The big, sustained rally in 2010 U.S. natural gas prices predicted by some on Wall Street likely will fizzle as soon as the uncompleted wells and shut-in supply flood back into the market, energy analysts said last week.

Prognosticating about domestic gas prices, it’s “still thorny,” analysts with Raymond James & Associates Inc. said in a note to clients.

“Many have mistakenly attributed the recent tightness to a supply rollover instead of pipeline constraints,” wrote J. Marshall Adkins, Christopher Butschek and William Eagan. Some of the “gassy stocks are already pricing in a 2010 gas price improvement to well above $6/Mcf.”

However, by Raymond James’ calculations, “gas storage will be at or near full this time next year. As a result, we’ve lowered our 2010 natural gas price forecast to $5.50/Mcf, which is now about 10% below current market expectations.” The team previously had forecast 2010 gas prices to average around $6/Mcf.

Late last year Adkins and his colleagues forecast that 2009 gas prices would average $5/Mcf, which at the time was 20% below the futures strip and 30% below consensus. “Through the first three quarters, even our bearish outlook has proven to be overly optimistic as gas prices have averaged 17% below our bearish estimates,” they noted.

“On the U.S. natural gas front, the situation is much cloudier than global oil,” said the trio. “So far, the gas market’s willingness to overlook near-term weakness for an expected price recovery in 2010 helped keep near-term gas prices from remaining low,” with 3Q2009 prices averaging $3.40/Mcf.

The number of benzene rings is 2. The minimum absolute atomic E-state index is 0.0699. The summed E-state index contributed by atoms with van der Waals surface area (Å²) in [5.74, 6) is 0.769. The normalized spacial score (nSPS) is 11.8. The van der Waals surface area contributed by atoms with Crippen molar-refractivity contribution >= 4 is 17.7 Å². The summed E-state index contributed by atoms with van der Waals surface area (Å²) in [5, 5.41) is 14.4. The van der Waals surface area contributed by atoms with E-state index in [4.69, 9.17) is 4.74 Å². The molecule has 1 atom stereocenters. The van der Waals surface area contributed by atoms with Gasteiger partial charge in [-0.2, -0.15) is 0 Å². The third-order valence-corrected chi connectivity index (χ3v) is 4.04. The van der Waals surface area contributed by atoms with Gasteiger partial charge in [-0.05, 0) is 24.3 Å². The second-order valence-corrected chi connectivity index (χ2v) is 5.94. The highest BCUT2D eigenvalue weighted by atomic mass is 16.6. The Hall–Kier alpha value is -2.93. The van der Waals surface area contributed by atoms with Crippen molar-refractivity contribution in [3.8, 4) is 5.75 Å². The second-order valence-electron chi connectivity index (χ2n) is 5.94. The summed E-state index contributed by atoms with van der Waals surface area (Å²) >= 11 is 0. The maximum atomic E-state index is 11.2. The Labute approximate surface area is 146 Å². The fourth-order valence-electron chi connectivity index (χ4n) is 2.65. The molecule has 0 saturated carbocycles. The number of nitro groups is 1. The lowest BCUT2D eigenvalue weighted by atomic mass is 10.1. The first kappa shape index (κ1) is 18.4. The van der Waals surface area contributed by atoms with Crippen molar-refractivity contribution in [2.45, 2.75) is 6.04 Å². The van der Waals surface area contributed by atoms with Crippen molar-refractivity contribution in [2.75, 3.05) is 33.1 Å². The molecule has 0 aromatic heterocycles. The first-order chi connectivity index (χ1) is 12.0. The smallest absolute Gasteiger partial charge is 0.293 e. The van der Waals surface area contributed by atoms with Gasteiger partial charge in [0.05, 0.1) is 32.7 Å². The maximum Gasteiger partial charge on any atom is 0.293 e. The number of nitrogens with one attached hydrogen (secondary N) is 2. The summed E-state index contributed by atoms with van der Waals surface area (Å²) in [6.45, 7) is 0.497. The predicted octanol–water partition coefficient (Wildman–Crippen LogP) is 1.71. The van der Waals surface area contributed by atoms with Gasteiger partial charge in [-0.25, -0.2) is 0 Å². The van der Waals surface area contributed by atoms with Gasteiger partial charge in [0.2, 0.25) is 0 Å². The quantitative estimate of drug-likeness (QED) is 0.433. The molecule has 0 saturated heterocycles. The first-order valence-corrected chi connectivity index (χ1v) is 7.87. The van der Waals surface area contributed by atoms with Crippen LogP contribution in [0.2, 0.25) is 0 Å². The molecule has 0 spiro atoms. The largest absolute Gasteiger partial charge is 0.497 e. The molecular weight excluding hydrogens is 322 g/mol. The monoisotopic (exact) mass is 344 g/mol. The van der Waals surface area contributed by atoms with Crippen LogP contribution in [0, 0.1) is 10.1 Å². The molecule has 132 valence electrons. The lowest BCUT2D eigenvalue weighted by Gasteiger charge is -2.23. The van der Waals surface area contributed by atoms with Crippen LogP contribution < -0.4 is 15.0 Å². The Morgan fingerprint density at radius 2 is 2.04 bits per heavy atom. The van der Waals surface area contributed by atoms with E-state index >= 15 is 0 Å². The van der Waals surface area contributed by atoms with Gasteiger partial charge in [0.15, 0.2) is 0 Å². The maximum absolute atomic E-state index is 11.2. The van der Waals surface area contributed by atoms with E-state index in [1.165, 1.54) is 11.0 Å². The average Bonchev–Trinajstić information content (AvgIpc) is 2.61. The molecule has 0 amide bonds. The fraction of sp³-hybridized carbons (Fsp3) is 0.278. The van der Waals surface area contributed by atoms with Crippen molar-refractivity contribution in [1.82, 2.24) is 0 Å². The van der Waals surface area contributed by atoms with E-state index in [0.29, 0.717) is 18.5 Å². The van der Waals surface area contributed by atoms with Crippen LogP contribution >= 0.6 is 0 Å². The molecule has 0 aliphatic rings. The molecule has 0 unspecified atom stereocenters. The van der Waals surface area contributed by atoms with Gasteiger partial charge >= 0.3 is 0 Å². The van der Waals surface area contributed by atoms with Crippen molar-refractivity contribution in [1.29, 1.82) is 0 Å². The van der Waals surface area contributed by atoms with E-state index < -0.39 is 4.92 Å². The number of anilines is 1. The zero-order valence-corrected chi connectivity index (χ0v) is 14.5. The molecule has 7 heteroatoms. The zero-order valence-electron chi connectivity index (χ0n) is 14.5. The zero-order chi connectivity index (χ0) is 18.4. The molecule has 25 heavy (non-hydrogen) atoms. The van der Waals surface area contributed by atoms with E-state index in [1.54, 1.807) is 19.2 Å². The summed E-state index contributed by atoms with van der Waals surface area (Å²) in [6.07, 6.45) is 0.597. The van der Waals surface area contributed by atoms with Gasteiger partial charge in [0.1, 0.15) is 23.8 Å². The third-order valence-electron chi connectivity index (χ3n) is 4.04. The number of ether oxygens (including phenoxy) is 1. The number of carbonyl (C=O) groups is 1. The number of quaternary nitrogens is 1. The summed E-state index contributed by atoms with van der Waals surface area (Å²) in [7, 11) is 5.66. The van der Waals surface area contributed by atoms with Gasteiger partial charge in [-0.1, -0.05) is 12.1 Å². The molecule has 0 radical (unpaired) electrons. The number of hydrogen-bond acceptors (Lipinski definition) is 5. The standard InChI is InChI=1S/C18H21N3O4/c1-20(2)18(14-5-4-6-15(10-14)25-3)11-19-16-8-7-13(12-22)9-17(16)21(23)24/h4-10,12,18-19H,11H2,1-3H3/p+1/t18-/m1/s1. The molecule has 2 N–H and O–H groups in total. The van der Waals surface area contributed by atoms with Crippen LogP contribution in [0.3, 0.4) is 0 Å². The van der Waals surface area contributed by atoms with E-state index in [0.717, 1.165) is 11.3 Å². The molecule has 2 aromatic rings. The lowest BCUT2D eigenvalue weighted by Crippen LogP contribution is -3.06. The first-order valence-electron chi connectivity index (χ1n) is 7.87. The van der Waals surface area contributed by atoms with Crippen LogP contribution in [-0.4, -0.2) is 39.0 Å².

“We aren’t ready to ‘bull up’ on 2010 natural gas,” said the Raymond James team. “Over the past month, the supply/demand balance for natural gas has tightened considerably. On the face of it, this seems bullish for 2010 and many have pointed to this recent tightness as proof that U.S. supply has started a dramatic and severe rollover. We are not so sure.”

For the Raymond James team, figuring out where gas prices will go rests on some key variables: How quickly and to what extent will domestic production drop? How much supply has been delayed or idled until gas prices rebound? How much new liquefied natural gas will enter the market over the coming year, and where is it headed? Will an economic recovery be sufficient to offset switching back to coal if gas prices jump?

FBR Capital’s Rehan Rashid also sees only a “modest recovery” for U.S. gas prices for 2010. He said gas prices bottomed in 3Q2009, and going into the final three months of 2009, prices should average around $3.75/Mcf. FBR is forecasting 2010 gas prices to be around $4.50/Mcf, which would be just enough, said Rashid.

“A $6/Mcf natural gas price is not needed to drive the desired outperformance” for gas explorers, Rashid wrote.

The early cold weather already has begun to boost prices, said analysts with Stephen Smith Energy Associates. November Henry Hub futures closed on Oct. 9 at $4.77/MMBtu, up from $4.72 for the week ending Oct. 2.

“In sharp contrast, cash Henry Hub, now under considerably less ‘storage crunch pressure’ with a much colder-than-normal second half of October expected for Oklahoma and east, increased from $2.32/MMBtu to $3.92/MMBtu over the same period of time,” the Smith analysts noted.

Average weekly Henry Hub cash prices appeared to have bottomed at $2.19/MMBtu for the week ending Sept. 4, said the Smith analysts. “Gas prices have trended up in two separate price surges in the five weeks since then. The first of these two price surges coincided with two-three weeks of rising line pressures…”

For January 2010, the Smith analysts are forecasting Henry Hub bidweek prices to be $5-6.00/MMBtu. By comparison, the January 2010 Henry Hub contract closed at $5.91/MMBtu on Oct. 9, compared with $5.82 on Oct. 2.

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